• Louisa May Alcott – Little Women

 

Suggested Year 9 reading list:

See link above (there are some brilliant suggestions).

  • Jason Reynolds – Long Way Down
  • Ruta Sepetys – Salt to the Sea
  • Ruta Sepetys - Between Shades of Gray
  • Tanya Landman – Buffalo Soldier
  • Kevin Brooks – The Bunker Diary
  • Nick Lake – In Darkness
  • Jane Austen – Pride and Prejudice
  • Harper Lee – To Kill a Mockingbird
  • Charlotte Bronte – Jane Eyre
  • Mary Shelley – Frankenstein
  • Charles Dickens – Great Expectations
  • Emily Bronte – Wuthering Heights


Course Assessment

Grade Assessment Criteria
9 Achieved when all of the criteria mentioned below, specific to a given task, have been met.
8 Students deliberately adapt writing form to position the reader, showing a sophisticated control of purpose and effect; ambitiously select and deploy tone, style and register to enhance the purpose of the task; skilfully control overall structure achieving a range of effects; sustain critical response to texts with perceptive understanding; use interwoven quotes that are precise and pertinent; use a detailed analysis of language and comment on structure and form; employ a consistent use of relevant terminology; demonstrate a sensitive understanding of influence of contexts.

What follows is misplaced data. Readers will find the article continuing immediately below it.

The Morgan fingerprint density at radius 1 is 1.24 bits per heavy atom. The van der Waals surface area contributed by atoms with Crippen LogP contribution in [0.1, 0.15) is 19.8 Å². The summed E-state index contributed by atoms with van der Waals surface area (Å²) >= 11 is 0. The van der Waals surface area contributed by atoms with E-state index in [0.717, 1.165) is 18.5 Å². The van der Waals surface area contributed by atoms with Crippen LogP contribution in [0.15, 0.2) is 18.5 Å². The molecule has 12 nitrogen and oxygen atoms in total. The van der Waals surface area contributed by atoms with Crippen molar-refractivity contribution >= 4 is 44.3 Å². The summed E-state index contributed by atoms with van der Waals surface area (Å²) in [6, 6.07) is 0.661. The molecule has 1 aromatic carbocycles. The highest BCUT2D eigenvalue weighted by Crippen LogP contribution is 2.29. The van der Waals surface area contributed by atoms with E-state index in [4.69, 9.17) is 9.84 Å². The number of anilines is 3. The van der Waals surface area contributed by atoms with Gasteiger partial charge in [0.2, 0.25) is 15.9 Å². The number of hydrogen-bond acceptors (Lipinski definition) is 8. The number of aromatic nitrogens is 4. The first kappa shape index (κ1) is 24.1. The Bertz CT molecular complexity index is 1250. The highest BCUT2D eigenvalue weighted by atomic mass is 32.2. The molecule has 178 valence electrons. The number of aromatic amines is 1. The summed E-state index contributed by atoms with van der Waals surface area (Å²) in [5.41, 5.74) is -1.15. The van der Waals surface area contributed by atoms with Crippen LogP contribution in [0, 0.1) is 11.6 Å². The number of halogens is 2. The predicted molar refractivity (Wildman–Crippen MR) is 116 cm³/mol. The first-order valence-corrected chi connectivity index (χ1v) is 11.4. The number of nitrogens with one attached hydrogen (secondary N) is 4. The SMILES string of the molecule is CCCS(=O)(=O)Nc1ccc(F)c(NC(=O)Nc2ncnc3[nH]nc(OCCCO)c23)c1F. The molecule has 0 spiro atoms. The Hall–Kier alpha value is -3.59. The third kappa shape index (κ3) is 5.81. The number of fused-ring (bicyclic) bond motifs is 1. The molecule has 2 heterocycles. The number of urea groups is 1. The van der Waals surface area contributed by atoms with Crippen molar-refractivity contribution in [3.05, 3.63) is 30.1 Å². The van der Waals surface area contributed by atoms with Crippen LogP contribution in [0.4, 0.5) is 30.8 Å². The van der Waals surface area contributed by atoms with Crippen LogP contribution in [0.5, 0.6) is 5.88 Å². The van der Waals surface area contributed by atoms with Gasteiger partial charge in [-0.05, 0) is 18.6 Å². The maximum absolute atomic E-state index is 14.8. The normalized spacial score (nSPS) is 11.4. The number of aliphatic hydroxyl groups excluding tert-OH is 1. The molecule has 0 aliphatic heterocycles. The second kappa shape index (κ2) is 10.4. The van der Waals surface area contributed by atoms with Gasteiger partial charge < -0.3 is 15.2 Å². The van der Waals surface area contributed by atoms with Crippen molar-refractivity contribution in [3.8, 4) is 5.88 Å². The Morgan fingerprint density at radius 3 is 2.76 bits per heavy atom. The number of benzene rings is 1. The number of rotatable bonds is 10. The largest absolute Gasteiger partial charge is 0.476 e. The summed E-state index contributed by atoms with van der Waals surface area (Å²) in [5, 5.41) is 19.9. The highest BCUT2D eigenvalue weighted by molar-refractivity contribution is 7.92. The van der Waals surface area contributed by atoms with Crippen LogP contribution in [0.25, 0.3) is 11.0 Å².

7 Students confidently adapt writing with punctuation, grammar and structure used to create deliberate effects; sustain use of tone, style and register to fulfil the purpose of the task; control overall structure with paragraphs and grammatical features used for cohesion and to create particular effects; develop convincing critical response to texts, with some insightful understanding; use well selected and integrated quotes and references; demonstrate thoughtful examination of use of language, form and structure, good use of terminology, and convincing understanding of significance of contexts.
6 Students fully control writing with tone, style and register chosen to match the task; adapt form to show clear understanding of purpose and audience; show a well-managed overall structure with paragraphs and grammatical features used to support coherence and cohesion, and sometimes for effect; detail responses to texts showing some critical style; use relevant references and quotes are used to support ideas; show some analytical comment on language, form and structure; have a competent use of terminology and clear understanding of contexts.
5 Students vary sentence types and structures and use vocabulary appropriate to purpose and effect; produce coherent, well-structured and purposeful texts; spell, punctuates and uses grammar accurately with occasional errors; make credible links and comparisons between texts; supports understanding with apt references to texts, informed by wider reading; analyse and evaluate relevant aspects of language, grammar and structure; use relevant terminology with understanding; makes relevant comments on significance of contexts.